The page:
Conservatives demand to know why liberals can’t stop talking about this Ted Cruz fellow

Is it because he went to Harvard? Or is it maybe the whole "trying to shut down the government" thing?

Topics: Ted Cruz, Republican Party, U.S. Senate, 2016 Elections,

Conservatives demand to know why liberals can't stop talking about this Ted Cruz fellowTed Cruz (Credit: AP/J. Scott Applewhite)

Why are liberals so obsessed with Ted Cruz? That’s the question right-wing writers Andrew Stiles and Rich Lowry set out to answer in two separate columns that went up within an hour of each other yesterday (purely by coincidence, I’m sure).

Lowry’s theory is that liberals can’t get enough Cruz because they are enraged by his Ivy League background. The liberals can’t understand how a guy who went to Princeton and Harvard has these crazy beliefs. Cruz comes in for extra scorn because he is “a traitor to his class.”

Democrats and liberal pundits would surely dislike Cruz no matter where he went to school, but his pedigree adds an extra element of shocked disbelief to the disdain. “Princeton and Harvard should be disgraced,” former Pennsylvania Gov. Ed Rendell exclaimed on MSNBC, as if graduating a constitutionalist conservative who rises to national prominence is a violation of the schools’ mission statements.

It almost is. Princeton and Harvard aren’t quite the École Nationale d’Administration, the French school that trains that country’s political class, but they are close.

A “constitutionalist conservative” emerging from Harvard Law is actually not remotely surprising. Do you know who else went to Harvard Law? Antonin Scalia! And John Roberts!

But Lowry is actually sort of right. Cruz’s background is certainly interesting, because those schools are supposed to reinforce an elite “moderate” ruling class ideology in their future world-running students. The conservatives it turns out are supposed to be “respectable” ones whose actual beliefs may be precisely as despicable as Michele Bachmann’s but whose arguments sound very reasonable. Cruz is playing against type. But the Ivy League thing is not actually why liberals “hate” Cruz.



Stiles’ column is mainly just a list of mean things liberals have said and written about Cruz. Well, mostly liberals. One of his first examples is Joe Scarborough, the former Republican member of Congress. (Other representative “liberals” include Bill Maher, Tina Brown and Mike Barnicle. You know, all the main liberals.) “The Left’s animosity toward Cruz is approaching hysterical levels not seen since John McCain chose Sarah Palin as a running mate,” Stiles says, comparing Cruz to another figure reviled almost as much by establishment conservatives as by “The Left.”

Stiles would also like to note that liberals are the Real Racists:

It’s worth noting that people launching these attacks on Ted Cruz are the same people who instantly impute malign or racist motives to almost any criticism of President Obama. (In the world of MSNBC, for example, it is apparently racist to point out that the president plays a lot of golf, or even to refer to him as “Obama.”)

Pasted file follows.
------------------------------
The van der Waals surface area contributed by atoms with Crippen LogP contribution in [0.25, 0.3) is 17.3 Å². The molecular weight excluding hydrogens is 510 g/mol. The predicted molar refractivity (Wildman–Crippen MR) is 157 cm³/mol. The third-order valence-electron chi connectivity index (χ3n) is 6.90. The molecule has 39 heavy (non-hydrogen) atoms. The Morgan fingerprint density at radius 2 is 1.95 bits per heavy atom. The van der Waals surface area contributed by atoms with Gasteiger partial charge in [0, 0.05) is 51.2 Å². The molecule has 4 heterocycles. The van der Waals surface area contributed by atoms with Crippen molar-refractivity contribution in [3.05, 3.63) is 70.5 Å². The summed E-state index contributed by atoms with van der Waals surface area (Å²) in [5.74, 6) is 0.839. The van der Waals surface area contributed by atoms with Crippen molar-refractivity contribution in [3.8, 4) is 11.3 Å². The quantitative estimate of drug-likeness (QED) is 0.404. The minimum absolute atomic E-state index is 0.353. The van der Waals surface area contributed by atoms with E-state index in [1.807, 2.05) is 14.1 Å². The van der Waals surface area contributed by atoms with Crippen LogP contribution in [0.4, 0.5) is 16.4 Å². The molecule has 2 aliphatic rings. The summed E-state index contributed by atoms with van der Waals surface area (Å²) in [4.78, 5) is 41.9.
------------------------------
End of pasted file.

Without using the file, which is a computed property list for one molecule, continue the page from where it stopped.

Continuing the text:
Throughout the column, Stiles prints the mean things liberals say about Cruz — “political terrorist” and so on — without ever describing the actual things Cruz said or did that these awful liberals were upset about. Like, Chris Matthews compared Cruz to Joseph McCarthy. Why did he do this? Because Chris Matthews is a mean jerk? Or because Cruz literally accused Chuck Hagel of being a bought-off pawn of North Korea and Saudi Arabia? (Hint: The latter.) Stiles also doesn’t note that Republicans rebuked Cruz for his line of questioning. (Stiles also doesn’t note that he was one of the conservative writers who pushed the ridiculous “Friends of Hamas” smear.)

Let me attempt to answer this. Liberals write about Ted Cruz because conservatives are obsessed with him. He is one of the most popular politicians on the right, winning conservative straw polls and sitting among the top of the pack in opinion polls of Republicans nationwide. He is very good at drawing attention to himself, something that often seems to be his primary goal as a senator. He is not just hated by The Left, he is hated by many Republicans. He has gotten into fights with John McCain.

But the biggest reason he has been getting so much attention lately isn’t the Ivy League thing, or even the Canadian thing. It’s the “holding the country hostage until his impossible demands are met” thing. He is the loudest and most prominent figure behind the recent plot to shut down the government unless Obamacare was defunded — a plot that was notable mostly because the idea was so popular on the activist right that it seemed for a time like it might actually happen. Cruz has spent months, with the backing of prominent allies like the Heritage Foundation, pushing shutdown as a prudent and popular strategy. This has led to an outpouring of writing — from conservatives — politely begging Republicans not to listen to Cruz.

The media can’t stop talking about Ted Cruz because Ted Cruz is doing everything he can to get the media to talk about him. “Why can’t you stop talking about Ted Cruz” is the “why are you hitting yourself” of political commentary.

Alex Pareene

Alex Pareene writes about politics for Salon and is the author of "The Rude Guide to Mitt." Email him at apareene@salon.com and follow him on Twitter @pareene

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